Ipsen's latest R&D alliance brings new T-cell-activated cancer drugs - MedCity News

Amidst reaching an acquisition deal that brings Ipsen a commercialized drug for follicular lymphoma, the Paris-based drugmaker is expanding its reach in cancer through license deal which took him into a new area of ​​drug research.

Ipsen is collaborating with Marengo Therapeutics, a startup with technology that activates T cells and makes them respond to a patient’s cancer. The agreement announced Monday covers two of Marengo’s preclinical drug candidates. Ipsen is paying $45 million upfront to begin the partnership, in which Marengo will continue to lead preclinical development by submitting an investigational new drug application to the FDA.

Marengo’s drugs are antibodies designed to activate T cells by binding to T cell receptors (TCRs) found on the surface of immune cells. There are TCR drugs on the market, as well as new ones still in development. Marengo focuses on a particular subset of TCRs. The company calls its technology the Selective T Cell Activation Repertoire, or STAR. Marengo uses STAR to target a subset of receptors called V beta TCRs. Selective binding to these TCRs does not broadly activate T cells, but instead activates select ones that are best suited to respond to the patient’s cancer. Marengo CEO Zhen Su told MedCity News last fall after the startup announced $80 million in funding.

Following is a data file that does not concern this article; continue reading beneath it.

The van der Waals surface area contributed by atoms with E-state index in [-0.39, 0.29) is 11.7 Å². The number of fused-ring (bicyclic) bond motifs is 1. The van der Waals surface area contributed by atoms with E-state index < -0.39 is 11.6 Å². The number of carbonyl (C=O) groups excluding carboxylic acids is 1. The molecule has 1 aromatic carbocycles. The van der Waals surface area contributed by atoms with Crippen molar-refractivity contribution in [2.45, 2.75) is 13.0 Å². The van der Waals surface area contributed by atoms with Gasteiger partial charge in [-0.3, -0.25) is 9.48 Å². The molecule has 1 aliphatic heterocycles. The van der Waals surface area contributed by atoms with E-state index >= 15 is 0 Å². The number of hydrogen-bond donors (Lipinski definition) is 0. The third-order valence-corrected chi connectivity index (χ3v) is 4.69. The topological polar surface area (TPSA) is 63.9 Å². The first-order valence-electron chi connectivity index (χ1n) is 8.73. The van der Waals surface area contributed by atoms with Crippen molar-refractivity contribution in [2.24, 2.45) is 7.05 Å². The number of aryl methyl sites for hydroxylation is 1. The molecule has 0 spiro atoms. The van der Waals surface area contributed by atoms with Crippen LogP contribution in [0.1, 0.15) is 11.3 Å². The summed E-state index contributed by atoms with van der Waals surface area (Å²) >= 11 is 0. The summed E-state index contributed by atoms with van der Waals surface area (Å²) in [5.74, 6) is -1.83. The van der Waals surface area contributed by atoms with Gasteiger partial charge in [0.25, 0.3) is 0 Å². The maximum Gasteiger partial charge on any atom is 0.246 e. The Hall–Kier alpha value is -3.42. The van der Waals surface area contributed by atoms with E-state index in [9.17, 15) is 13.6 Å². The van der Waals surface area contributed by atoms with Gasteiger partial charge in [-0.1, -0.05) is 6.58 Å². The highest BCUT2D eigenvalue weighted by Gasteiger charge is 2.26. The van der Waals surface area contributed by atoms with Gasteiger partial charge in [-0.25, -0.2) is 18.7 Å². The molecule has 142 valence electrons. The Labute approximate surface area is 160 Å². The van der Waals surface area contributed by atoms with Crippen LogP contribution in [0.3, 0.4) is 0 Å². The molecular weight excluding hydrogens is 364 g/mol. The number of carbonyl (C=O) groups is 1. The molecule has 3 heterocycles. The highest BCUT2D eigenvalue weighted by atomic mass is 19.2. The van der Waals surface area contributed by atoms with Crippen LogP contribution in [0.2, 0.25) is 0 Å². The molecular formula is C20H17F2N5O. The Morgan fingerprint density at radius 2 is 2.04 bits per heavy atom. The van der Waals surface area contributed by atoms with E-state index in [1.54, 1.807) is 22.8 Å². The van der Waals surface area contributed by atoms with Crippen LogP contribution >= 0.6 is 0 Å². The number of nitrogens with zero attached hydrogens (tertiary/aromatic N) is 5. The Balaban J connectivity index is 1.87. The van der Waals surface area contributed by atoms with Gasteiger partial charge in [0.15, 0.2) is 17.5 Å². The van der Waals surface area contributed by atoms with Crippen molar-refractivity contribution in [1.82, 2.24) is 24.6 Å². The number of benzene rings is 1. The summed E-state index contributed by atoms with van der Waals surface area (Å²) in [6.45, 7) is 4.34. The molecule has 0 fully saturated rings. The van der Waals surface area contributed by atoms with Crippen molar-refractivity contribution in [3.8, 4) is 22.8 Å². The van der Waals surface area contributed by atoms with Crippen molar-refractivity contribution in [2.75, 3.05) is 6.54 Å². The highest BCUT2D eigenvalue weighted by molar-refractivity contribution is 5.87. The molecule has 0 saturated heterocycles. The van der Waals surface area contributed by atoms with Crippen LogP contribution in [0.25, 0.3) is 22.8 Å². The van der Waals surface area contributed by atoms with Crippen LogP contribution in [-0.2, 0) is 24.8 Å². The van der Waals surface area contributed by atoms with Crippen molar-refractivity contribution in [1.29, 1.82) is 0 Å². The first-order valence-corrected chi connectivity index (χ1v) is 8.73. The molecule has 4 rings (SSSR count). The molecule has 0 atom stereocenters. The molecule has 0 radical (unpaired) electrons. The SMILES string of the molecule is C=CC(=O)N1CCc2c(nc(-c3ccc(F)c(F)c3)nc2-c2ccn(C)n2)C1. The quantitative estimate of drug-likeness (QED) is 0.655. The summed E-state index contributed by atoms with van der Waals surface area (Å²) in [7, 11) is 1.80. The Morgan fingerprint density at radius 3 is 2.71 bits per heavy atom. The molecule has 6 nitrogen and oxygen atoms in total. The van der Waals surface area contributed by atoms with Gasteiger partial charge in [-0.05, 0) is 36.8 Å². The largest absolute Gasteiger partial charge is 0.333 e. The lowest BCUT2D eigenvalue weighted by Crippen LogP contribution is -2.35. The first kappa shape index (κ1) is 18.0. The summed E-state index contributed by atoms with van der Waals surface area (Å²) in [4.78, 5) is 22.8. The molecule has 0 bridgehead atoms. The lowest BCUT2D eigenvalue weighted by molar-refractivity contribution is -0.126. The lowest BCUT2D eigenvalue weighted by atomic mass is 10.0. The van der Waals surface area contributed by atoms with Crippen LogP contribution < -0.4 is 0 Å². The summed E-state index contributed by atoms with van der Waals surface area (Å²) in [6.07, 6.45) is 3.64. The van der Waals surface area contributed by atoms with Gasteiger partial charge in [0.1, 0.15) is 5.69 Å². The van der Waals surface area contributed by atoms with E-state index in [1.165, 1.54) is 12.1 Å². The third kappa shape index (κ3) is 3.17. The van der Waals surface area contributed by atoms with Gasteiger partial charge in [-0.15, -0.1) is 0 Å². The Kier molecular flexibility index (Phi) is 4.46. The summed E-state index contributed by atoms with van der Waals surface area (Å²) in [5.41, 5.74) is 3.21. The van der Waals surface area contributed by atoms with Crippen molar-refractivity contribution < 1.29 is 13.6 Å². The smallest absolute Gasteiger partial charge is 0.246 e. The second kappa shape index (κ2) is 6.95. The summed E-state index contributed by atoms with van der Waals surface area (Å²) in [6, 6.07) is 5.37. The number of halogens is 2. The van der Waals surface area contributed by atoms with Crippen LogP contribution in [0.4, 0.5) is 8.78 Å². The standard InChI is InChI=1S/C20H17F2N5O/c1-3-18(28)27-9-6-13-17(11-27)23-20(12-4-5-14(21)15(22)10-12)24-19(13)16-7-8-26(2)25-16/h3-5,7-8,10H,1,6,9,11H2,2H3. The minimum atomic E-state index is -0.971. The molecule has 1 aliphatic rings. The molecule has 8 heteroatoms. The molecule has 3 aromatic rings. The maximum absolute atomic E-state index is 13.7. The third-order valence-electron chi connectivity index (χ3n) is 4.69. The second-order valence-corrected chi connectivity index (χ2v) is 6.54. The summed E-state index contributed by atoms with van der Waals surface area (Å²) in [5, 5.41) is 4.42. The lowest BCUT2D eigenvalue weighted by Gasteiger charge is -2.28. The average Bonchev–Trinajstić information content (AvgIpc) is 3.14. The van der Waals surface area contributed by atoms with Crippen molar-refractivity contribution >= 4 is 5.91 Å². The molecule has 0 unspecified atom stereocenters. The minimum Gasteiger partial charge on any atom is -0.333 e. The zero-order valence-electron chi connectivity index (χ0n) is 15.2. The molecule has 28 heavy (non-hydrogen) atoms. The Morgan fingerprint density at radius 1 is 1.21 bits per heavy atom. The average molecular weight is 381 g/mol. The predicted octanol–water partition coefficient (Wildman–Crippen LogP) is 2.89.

Marengo currently lists five STAR programs in the pipeline. Ipsen and Marengo did not disclose which programs are covered by the agreement, which is the startup’s first announced partnership. The deal requires Ipsen to handle the clinical development of the partners’ drugs and the commercialization of those drugs, if approved. Ipsen could pay Marengo up to $1.6 billion in principal payments, plus sales royalties.

“Marengo’s fundamental discovery of T cell subset activation via TCR V beta is unprecedented and highly differentiated from current immuno-oncology technologies we’ve seen,” said Howard Meyer, executive vice president and head of R&D at Ipsen, in a prepared statement.

Ipsen’s oncology portfolio includes Cabometyx, a small molecule tyrosine kinase inhibitor that has approvals for advanced kidney, thyroid and liver cancer. In collaboration with the drug’s developer, Exelixis, Ipsen has rights to the drug outside of North America and Japan. Ipsen has turned to dealmaking as a way to further expand its presence in the cancer space. Last summer, Ipsen vested rights to a preclinical small molecule that BAKX Therapeutics was developing for leukemia, lymphoma and solid tumors. In June, Ipsen struck a deal to acquire Epizyme for $247 million. Epizyme’s commercial follicular lymphoma drug, Tazverik, is a small molecule that targets a particular enzyme key to tumor growth.

Marengo’s lead program, STAR0602, is about to reach the clinic. The startup said it expects to introduce a new drug research app by the end of this year.

Image by Flickr user NIAID via Creative Commons Permissive

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